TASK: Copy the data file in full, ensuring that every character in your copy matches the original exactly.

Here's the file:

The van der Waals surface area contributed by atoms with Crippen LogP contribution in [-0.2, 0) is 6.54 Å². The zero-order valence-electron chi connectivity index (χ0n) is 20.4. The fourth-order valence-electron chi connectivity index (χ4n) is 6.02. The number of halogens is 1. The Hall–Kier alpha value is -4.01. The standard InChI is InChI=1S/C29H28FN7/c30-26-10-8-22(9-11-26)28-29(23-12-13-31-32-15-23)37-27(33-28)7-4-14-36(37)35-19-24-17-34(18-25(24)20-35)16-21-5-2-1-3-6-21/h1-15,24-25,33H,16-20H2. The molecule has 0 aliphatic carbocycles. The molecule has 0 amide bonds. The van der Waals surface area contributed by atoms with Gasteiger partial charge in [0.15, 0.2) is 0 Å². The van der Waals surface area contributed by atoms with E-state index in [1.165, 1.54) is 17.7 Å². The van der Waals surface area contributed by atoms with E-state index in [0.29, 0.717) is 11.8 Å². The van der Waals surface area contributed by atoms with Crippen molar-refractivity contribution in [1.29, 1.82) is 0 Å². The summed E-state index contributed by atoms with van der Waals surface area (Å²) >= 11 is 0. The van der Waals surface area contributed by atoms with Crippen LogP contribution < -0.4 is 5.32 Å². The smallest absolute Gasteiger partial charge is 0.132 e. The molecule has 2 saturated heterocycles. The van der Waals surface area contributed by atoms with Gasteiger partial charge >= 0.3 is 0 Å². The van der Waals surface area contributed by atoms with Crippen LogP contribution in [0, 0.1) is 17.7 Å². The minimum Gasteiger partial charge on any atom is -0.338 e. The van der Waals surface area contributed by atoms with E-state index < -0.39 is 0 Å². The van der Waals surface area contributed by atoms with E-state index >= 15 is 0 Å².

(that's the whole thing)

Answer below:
The van der Waals surface area contributed by atoms with Crippen LogP contribution in [-0.2, 0) is 6.54 Å². The zero-order valence-electron chi connectivity index (χ0n) is 20.4. The fourth-order valence-electron chi connectivity index (χ4n) is 6.02. The number of halogens is 1. The Hall–Kier alpha value is -4.01. The standard InChI is InChI=1S/C29H28FN7/c30-26-10-8-22(9-11-26)28-29(23-12-13-31-32-15-23)37-27(33-28)7-4-14-36(37)35-19-24-17-34(18-25(24)20-35)16-21-5-2-1-3-6-21/h1-15,24-25,33H,16-20H2. The molecule has 0 aliphatic carbocycles. The molecule has 0 amide bonds. The van der Waals surface area contributed by atoms with Gasteiger partial charge in [0.15, 0.2) is 0 Å². The van der Waals surface area contributed by atoms with E-state index in [1.165, 1.54) is 17.7 Å². The van der Waals surface area contributed by atoms with E-state index in [0.29, 0.717) is 11.8 Å². The van der Waals surface area contributed by atoms with Crippen molar-refractivity contribution in [1.29, 1.82) is 0 Å². The summed E-state index contributed by atoms with van der Waals surface area (Å²) >= 11 is 0. The van der Waals surface area contributed by atoms with Crippen LogP contribution < -0.4 is 5.32 Å². The smallest absolute Gasteiger partial charge is 0.132 e. The molecule has 2 saturated heterocycles. The van der Waals surface area contributed by atoms with Gasteiger partial charge >= 0.3 is 0 Å². The van der Waals surface area contributed by atoms with Crippen LogP contribution in [0, 0.1) is 17.7 Å². The minimum Gasteiger partial charge on any atom is -0.338 e. The van der Waals surface area contributed by atoms with E-state index < -0.39 is 0 Å². The van der Waals surface area contributed by atoms with E-state index >= 15 is 0 Å².